Monday, May 27, 2013

Review: Trade Winds To Meluhha

I let a few days pass before I wrote my review - then re-read the book again to refresh my thoughts and found myself enjoying this book all over again.

I loved the concept of a novel being set in the ancient Indus Valley, long before "civilisation" came to Europe - it is a period I was greatly unfamiliar with (besides the basics taught in school) - so this afforded a welcome opportunity to immerse myself in this period (without all the scholarly research which the author has kindly done for us).

The author does take some liberties - as he clearly states - to provide the reader with some clarity and to enhance the storytelling. There is a much welcomed map and cast of characters to assist the reader - which I look forward to with any novel that may lead me slightly out of my comfort zone.

The novel follows the adventures of a young man, falsely accused of murder, as he struggles to escape from those who wish him harm. He leaves Babili (ancient Babylon) on a journey that ultimately ends in Meluhha. We are introduced to a number of protagonists who either aid or hamper young Sam, and just when the reader thinks there is some closure, off we are sent on another journey. 

Like all novels with a number of prominent characters, the chapters end with one and begin with the tale of another - all converging upon the same goal in Babili. Here all loose ends are finally tied up in the last few chapters - and all is revealed.

I found the story captivating and the characters (well, our hero and heroines) engaging and the villains suitable odious. The reader was not overly bogged down with too much detail (ie: landscapes, customs, etc) which kept the story flowing.

I am looking forward to more stories from this period of time and this region from the author, Vasant Dave, so I do hope there are more adventures to be read.

Note: after posting this review via Goodreads, I read the other reviews posted prior to mine (which I didn't read prior to reading and writing as I had no wish to be subconsciously influenced). Obviously, my edition of Trade Winds was a little different, and one can only presume re-edited based upon these comments. All in all, my edition was easy to read and the story flowed.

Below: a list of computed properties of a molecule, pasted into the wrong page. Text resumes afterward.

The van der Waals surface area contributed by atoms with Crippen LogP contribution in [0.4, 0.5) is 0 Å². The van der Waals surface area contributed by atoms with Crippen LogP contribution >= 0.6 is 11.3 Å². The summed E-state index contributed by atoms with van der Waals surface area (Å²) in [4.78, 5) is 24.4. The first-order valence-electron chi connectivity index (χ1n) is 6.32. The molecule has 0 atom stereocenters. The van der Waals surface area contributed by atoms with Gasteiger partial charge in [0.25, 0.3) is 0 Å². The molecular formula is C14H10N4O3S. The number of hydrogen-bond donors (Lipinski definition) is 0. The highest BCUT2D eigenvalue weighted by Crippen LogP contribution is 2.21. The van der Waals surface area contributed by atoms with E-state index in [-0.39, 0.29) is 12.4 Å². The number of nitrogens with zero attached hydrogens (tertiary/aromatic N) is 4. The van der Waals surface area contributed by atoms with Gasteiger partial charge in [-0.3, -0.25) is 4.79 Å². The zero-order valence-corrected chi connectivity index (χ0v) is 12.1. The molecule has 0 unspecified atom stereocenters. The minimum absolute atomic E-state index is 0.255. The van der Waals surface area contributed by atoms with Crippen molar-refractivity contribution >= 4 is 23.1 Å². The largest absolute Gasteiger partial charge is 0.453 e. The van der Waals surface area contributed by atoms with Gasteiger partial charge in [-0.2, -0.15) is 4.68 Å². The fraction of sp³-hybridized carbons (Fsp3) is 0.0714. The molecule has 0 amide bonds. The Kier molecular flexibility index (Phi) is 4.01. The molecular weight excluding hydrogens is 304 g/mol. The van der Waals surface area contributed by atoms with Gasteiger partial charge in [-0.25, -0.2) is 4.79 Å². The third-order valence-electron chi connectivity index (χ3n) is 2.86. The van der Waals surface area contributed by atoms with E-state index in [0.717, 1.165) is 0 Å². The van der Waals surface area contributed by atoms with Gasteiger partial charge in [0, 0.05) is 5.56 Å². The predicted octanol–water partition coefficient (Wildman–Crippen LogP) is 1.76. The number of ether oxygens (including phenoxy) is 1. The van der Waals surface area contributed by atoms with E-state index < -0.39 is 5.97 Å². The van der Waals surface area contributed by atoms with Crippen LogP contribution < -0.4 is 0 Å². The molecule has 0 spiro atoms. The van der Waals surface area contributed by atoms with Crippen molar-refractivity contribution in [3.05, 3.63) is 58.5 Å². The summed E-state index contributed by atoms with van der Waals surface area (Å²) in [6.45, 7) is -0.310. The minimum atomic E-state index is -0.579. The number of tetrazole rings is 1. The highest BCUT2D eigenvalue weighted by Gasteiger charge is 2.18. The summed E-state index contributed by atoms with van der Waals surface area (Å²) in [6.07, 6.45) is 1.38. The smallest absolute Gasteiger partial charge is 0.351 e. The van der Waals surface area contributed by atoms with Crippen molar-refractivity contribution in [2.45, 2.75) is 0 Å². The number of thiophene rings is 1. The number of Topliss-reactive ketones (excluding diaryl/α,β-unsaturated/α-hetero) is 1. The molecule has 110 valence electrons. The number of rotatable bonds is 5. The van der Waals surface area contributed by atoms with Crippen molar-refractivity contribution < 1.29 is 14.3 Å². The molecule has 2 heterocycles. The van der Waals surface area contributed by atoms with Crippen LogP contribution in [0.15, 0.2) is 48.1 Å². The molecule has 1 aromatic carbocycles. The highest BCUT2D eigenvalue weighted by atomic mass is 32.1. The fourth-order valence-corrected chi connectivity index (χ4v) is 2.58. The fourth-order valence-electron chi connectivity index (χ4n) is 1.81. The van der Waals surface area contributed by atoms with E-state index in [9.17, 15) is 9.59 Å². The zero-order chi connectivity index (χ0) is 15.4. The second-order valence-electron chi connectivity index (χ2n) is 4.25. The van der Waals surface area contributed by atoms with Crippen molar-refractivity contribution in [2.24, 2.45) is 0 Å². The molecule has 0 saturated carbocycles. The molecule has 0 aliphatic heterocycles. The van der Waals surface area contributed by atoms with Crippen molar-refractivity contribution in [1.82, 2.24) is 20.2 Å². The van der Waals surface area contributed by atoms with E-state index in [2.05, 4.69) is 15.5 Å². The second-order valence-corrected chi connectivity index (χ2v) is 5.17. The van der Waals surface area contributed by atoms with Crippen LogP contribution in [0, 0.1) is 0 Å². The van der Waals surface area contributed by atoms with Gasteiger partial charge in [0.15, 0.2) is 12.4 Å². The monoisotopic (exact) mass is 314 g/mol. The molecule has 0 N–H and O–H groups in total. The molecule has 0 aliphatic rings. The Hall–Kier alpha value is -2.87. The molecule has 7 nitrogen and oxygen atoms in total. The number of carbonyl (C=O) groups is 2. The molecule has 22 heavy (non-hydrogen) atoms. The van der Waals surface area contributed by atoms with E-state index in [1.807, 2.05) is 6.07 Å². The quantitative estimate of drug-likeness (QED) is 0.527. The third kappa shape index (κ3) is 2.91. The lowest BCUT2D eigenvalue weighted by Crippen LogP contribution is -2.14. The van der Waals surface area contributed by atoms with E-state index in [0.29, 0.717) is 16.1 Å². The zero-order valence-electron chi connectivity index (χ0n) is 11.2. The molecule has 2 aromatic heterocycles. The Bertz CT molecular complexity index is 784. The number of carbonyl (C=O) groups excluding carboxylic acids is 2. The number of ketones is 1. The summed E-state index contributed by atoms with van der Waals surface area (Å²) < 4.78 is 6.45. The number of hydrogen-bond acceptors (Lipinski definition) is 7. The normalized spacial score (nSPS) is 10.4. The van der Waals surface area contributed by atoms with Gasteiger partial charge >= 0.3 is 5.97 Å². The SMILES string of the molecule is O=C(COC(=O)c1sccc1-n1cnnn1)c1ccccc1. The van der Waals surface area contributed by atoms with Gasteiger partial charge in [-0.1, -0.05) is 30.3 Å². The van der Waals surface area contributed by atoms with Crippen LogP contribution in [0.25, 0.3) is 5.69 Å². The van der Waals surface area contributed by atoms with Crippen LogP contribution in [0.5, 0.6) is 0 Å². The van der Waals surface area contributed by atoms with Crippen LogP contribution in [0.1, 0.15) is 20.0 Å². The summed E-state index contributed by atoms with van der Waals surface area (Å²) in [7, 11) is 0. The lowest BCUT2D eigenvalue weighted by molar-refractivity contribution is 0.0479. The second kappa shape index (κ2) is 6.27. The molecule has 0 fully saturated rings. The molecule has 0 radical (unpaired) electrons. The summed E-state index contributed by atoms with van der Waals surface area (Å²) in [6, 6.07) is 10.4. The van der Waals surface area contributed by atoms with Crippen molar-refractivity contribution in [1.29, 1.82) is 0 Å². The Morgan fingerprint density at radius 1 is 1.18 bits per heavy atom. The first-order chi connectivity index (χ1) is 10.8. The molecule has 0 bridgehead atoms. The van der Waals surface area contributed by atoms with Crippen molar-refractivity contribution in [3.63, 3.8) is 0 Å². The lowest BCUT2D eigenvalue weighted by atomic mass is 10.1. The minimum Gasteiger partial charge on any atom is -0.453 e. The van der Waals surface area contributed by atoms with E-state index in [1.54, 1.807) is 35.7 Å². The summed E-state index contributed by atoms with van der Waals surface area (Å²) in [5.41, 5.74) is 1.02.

Highly recommended for those looking for something a little different from their historical fiction.

About the Author (in his own words):
Vasant DavĂ©, an electrical engineer from the University of Bombay. Besides providing Industrial Market Research services in India, I have catered to corporate clients in Australia, China, Germany, Hong Kong, Israel, Singapore, the UK and the USA. My work called for extensive travelling throughout India. It helped me to address a deep interest in archaeology by visiting numerous ancient sites.

Trade winds to Meluhha was conceived and written after my retirement from business. It took three-and-a-half years. My technical background helped me to understand and apply historical, geographical, environmental and cultural nuances bearing upon the life during the 3rd millennium BC, the period in which the plot is set.

Tuesday, May 14, 2013

May Book Madness In The Library

New arrivals in the Library for May 2013:

The Kingdom of the Crusaders by Dana Carleton Munro
This scarce antiquarian book is a facsimile reprint of the original.  I don't know much more about this book so I am taking a punt that this will be worth the $$$$ spent.

William Rufus by Frank Barlow
William II, better known as William Rufus, was the third son of William the Conqueror. This biography recounts his brief 13-year reign leading up to his assassination. The author weaves his account of the king's life into the wider history of Anglo-Norman government.

Gendering the Crusades by S.B. Edgington